Hart stated that athletes who complete longer distances can experience extended periods of fatigue, known a central system fatigue.

“While training, you are constantly suppressing fatigue or downright ignoring it, which can throw your hormonal profile out of whack,” Hart added.

Those who are still experiencing feelings of fatigue should take precaution and allow time for lengthened rest in an effort to avoid a weakened immune system or injury.

Hart said, “Do not fight this fatigue,” instead he recommends light active recovery.

After even seven to 21 days the body may still be undergoing recovery, depending on the type of workout or race that the athlete endured.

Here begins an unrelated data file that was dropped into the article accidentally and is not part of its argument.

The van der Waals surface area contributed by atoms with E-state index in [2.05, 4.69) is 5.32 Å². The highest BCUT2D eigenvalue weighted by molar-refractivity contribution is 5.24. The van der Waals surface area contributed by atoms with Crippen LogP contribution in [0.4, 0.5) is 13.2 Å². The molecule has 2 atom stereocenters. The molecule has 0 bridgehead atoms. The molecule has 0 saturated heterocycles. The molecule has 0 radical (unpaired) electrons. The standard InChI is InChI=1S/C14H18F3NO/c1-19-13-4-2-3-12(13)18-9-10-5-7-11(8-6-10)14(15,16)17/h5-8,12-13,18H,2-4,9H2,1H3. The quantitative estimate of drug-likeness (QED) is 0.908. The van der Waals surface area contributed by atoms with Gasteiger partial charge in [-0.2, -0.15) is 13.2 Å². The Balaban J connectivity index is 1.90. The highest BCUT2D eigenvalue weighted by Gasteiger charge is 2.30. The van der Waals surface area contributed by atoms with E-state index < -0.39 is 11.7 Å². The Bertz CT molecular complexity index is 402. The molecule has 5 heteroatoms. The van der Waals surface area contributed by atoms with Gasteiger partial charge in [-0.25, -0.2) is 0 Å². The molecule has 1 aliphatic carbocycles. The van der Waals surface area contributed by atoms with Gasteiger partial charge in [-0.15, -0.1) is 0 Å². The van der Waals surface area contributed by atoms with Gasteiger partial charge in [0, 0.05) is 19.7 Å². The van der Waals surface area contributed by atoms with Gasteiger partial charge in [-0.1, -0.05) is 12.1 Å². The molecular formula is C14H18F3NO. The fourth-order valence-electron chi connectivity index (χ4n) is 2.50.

Therefore, the athlete should be cognizant of how their bodies feel.

Physiologist at the Mayo Clinic in Rochester, New York Michael Joyner stated in the Runner’s World article that throughout the seven to 21 days after the race athletes can begin to incorporate “some” intensity workouts, depending on how their body has recovered.

“The main thing to remember is that you can’t train if you are injured,” Joyner stated, “focus on reading your body and backing off if soreness and fatigue don’t improve.”

In sum, recovery is a very important aspect of training that should not be ignored or discounted.

Athletes who work out hard will recover just as hard, therefore regardless of the type of activity completed all athletes should make recovery a priority.